Rappler’s Life and Style section runs an advice column by couple Jeremy Baer and clinical psychologist Dr Margarita Holmes.
Jeremy has a master’s degree in law from Oxford University. A banker of 37 years who worked in 3 continents, he has been training with Dr Holmes for the last 10 years as co-lecturer and, occasionally, as co-therapist, especially with clients whose financial concerns intrude into their daily lives
Together, they have written two books: Love Triangles: Understanding the Macho-Mistress Mentality and Imported Love: Filipino-Foreign Liaisons.
Hi Dr. Holmes and Mr. Baer,
I’d like to seek for your help/advise.
I’ve recently confirmed that I have an addiction to sex/love. I’ve met with a counselor for the first time yesterday as it was already ruining my marriage and the fact that I’m not so alarmed by it made me seek for help. I’m not sure what to do next, I tried to look online for programs/specialists but there seems to be a few in the Philippines.
I’m 37 now but have been like this as early as 9 years old. I recall that I start to touch myself (masturbate) at that age. I didn’t know what it exactly was.
It continued until I was in college. And then sometime high school, I discovered porn and that continued on too, until now. And then in my early 20s, I started to chat with guys and engage in sexual activities online. That too is going on until present. I also downloaded this app that allowed me to “hook up” with other people in the area. I’ve met up and had a sexual encounter with 4 guys over 2 months.
My husband has caught me twice now. The first one was 2 years ago and then recently, just yesterday. He thinks that they’re the usual affairs, but I know this will just go on if I don‘t get help. I’ve missed a lot of events just to indulge in these activities despite the many times I’ve tried to stop.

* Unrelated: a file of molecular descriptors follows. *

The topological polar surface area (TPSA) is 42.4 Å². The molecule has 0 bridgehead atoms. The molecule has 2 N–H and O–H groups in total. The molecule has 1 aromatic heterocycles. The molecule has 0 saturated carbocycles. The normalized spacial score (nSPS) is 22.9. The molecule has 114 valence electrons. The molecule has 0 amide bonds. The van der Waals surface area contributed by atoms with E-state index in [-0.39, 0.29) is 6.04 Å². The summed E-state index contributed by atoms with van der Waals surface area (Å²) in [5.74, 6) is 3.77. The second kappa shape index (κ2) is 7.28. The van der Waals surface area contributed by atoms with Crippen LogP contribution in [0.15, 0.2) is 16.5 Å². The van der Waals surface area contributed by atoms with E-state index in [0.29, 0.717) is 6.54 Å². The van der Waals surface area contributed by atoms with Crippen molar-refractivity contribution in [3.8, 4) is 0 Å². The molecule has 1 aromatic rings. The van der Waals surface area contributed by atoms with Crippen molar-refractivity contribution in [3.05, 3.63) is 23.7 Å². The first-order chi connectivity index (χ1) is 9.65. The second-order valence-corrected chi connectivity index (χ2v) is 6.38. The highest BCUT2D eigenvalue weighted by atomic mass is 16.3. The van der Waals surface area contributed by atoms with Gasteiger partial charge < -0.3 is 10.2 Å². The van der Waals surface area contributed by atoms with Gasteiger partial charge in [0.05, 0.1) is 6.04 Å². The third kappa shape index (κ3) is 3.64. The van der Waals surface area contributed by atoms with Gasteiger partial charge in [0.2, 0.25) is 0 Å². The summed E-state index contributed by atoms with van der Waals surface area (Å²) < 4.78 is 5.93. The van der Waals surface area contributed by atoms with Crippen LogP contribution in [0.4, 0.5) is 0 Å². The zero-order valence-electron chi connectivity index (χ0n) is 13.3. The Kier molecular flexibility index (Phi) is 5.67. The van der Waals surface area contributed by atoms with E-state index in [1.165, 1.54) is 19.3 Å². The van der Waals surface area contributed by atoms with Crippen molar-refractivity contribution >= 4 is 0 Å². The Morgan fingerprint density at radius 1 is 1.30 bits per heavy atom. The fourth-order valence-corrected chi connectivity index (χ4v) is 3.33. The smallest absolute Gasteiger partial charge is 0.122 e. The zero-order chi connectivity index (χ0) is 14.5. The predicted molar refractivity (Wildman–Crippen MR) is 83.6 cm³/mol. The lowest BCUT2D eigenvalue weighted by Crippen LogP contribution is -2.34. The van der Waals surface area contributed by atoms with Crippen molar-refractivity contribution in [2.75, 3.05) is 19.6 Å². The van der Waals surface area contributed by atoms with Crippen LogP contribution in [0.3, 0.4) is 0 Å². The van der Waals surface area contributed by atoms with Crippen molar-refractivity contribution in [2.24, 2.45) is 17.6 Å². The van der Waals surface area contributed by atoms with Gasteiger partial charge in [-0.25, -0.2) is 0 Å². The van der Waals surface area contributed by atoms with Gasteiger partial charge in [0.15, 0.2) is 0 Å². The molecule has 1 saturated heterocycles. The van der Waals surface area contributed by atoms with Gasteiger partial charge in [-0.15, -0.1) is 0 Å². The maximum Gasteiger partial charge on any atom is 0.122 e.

From my talk with the counselor yesterday, he thinks it also has something to do with my childhood (I didn‘t grow up with my parents) which is the usual case. I didn’t think much about that then, I didn’t think that it made an impact on me or had any connection with how I am. So now I’m struggling, I really don’t want to stop but I know I have to.
Compulsive Sexual Behavior (CSB) is defined by WHO’s current International Classification of Diseases as persistent failure to control intense repetitive sexual impulses or urges, resulting in repetitive sexual behavior over an extended period that causes marked distress or impairment in personal, social, family, occupational or other important areas of functioning.
Doctors are, however, at pains to avoid a CSB diagnosis where: inter alia a) individuals have high sex drives but no impaired control or resultant anxiety, or distress b) adolescents display high levels of sexual interest, c) individuals suffering from distress due to moral judgment or disapproval, d) where the behavior can be explained by other medical conditions e.g. bipolar disorder or Parkinson’s or the direct effects of illicit substances.